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Jack and the Beanstalk
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Jack and the Beanstalk

3.24 of 5 stars 3.24  ·  rating details  ·  66 ratings  ·  27 reviews
Jack receives beans as pay for a job he completes and lo and behold, those beans lead him up a beanstalk and into the company of giants! In her innovative photo-collage style, Nina Crews freshens up a beloved children’s tale for today’s young readers.
Hardcover, 32 pages
Published July 5th 2011 by Henry Holt and Co. (BYR)
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A fresh, modern take on the traditional tale, here Jack lives in a city and is paid the beans for a job he has done. When he plants the beans, they grow into the huge beanstalk. He climbs the beanstalk to discover giants living in the clouds. Giants who have a hen who lays golden eggs and plenty of jobs for Jack to do for them. But Jack escapes down the beanstalk with the hen. The giants chase after him, and then the ending takes a pleasant twist from the traditional story. A new look at an old ...more
Gabrielle Blockton
Date: November 3rd, 2014

Author: Nina Crews

Title: Jack and the Beanstalk

Plot: A young boy is rewarded with a jar of multicolored beans from his next door neighbor. The day after he plants the beans, he finds a giant beanstalk growing outside his window. He decides to climb up the beanstalk to see why it is growing far into the clouds. What he finds is not what he expects!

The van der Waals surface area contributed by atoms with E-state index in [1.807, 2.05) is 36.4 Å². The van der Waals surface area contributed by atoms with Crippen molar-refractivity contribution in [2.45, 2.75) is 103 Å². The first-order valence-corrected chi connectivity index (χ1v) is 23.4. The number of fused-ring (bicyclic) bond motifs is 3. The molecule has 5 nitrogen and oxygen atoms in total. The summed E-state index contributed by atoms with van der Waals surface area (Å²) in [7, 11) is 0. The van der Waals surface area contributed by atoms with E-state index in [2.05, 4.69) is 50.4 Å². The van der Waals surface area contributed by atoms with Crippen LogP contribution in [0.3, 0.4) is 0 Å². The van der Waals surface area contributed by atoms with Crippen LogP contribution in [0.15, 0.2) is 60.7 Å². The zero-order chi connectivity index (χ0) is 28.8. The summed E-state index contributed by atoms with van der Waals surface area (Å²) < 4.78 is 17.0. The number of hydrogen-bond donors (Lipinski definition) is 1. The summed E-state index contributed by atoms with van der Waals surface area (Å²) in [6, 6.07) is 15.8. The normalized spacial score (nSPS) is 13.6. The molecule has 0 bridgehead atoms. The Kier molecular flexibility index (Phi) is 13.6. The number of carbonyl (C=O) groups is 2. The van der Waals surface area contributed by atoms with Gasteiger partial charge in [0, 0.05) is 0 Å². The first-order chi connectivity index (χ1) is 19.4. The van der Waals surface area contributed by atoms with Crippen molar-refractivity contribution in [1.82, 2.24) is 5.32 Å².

Setting: The City; The Beanstalk Castle

Characters: Jack, Mrs. M., The Giant, The Giant's Wife, Jack's parents

Point-of-View: Th
What normally thrills, just looks like bad Photoshopping and acting, the art in Nina Crews book, Jack and the Beanstalk disappointed me. A meh book with supremely meh art.
Jack and the Beanstalk by Nina Crews is a modern variant to the traditional tale with twists.

Jack lives in a city and is paid beans for a job he does. Jack plants the beans which grow into a huge beanstalk. After climbing the beanstalk, Jack discovers giants living in the clouds, who have a hen who lays golden eggs, and lots of jobs for Jack to do for them. Jack escapes down the beanstalk with the hen, with the bellowing giants chasing after him. When Jack cuts down the beanstalk, things get str
Tiffany Jolly
Jack and the Beanstalk
Folklore: fairy tales Giants, imagination
Crews, Nina. Jack and the Beanstalk. Illus by Nina Crews. Henry Holt, Co., 2011, UNP, primary.
In Jack and the Beanstalk, Jack was given seeds that were said to be more valuable than the money he was owed, which was true because it they grew into a giant beanstalk where he found a giant man, his wife and their hen at the top. The point of view through the book is in third person but the characters are given a lot of dialogue througho
This updated, urban version of Jack and the Beanstalk is created with photographs and multicultural characters. Jack does chores for a neighbor and is paid in colorful magic beans. He plants them outside the window of his city apartment and overnight, the beanstalk grows. Children will have fun looking through the pictures for traditional elements, but the story finishes with a modern twist! Grades K-3.

This book is an excellent addition to a thematic traditional tales unit.
It also meets AASL Lea
Nina Crews does an excellent job of retelling the original fairy tale with some slight variations. Using photographs for illustrations makes Jack's journey seem possible. Well done!
I think this is a very cute version of Jack and the Beanstalk but I also think it takes away nothing from the original tale. The setting is now in a city, the giant is pampered by his wife and very conceited. The golden egg laying hen, the harp, and the gold coins are sitting off to the side of the giant's chair but the reader only finds out the significance of the hen which Jack tries to take and run. Then a spell is broken and the giant returns to his normal size in real life. I think both the ...more
Jasmin Garcia